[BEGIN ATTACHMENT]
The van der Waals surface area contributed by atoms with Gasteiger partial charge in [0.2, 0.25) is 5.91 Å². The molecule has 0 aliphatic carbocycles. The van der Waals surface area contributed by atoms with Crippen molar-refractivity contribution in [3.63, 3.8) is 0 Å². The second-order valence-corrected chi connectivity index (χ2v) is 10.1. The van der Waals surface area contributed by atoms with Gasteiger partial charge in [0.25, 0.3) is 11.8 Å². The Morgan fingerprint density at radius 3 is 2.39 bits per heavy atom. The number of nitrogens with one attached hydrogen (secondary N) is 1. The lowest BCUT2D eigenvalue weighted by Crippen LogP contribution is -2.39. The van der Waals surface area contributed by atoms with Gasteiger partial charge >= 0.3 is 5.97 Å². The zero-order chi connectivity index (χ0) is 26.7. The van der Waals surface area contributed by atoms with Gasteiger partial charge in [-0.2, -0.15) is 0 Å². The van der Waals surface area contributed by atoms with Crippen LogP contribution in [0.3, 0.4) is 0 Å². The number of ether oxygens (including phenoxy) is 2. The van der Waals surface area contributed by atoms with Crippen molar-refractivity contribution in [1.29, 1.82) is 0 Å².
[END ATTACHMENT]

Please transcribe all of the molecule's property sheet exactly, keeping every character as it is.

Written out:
The van der Waals surface area contributed by atoms with Gasteiger partial charge in [0.2, 0.25) is 5.91 Å². The molecule has 0 aliphatic carbocycles. The van der Waals surface area contributed by atoms with Crippen molar-refractivity contribution in [3.63, 3.8) is 0 Å². The second-order valence-corrected chi connectivity index (χ2v) is 10.1. The van der Waals surface area contributed by atoms with Gasteiger partial charge in [0.25, 0.3) is 11.8 Å². The Morgan fingerprint density at radius 3 is 2.39 bits per heavy atom. The number of nitrogens with one attached hydrogen (secondary N) is 1. The lowest BCUT2D eigenvalue weighted by Crippen LogP contribution is -2.39. The van der Waals surface area contributed by atoms with Gasteiger partial charge >= 0.3 is 5.97 Å². The zero-order chi connectivity index (χ0) is 26.7. The van der Waals surface area contributed by atoms with Gasteiger partial charge in [-0.2, -0.15) is 0 Å². The van der Waals surface area contributed by atoms with Crippen LogP contribution in [0.3, 0.4) is 0 Å². The number of ether oxygens (including phenoxy) is 2. The van der Waals surface area contributed by atoms with Crippen molar-refractivity contribution in [1.29, 1.82) is 0 Å².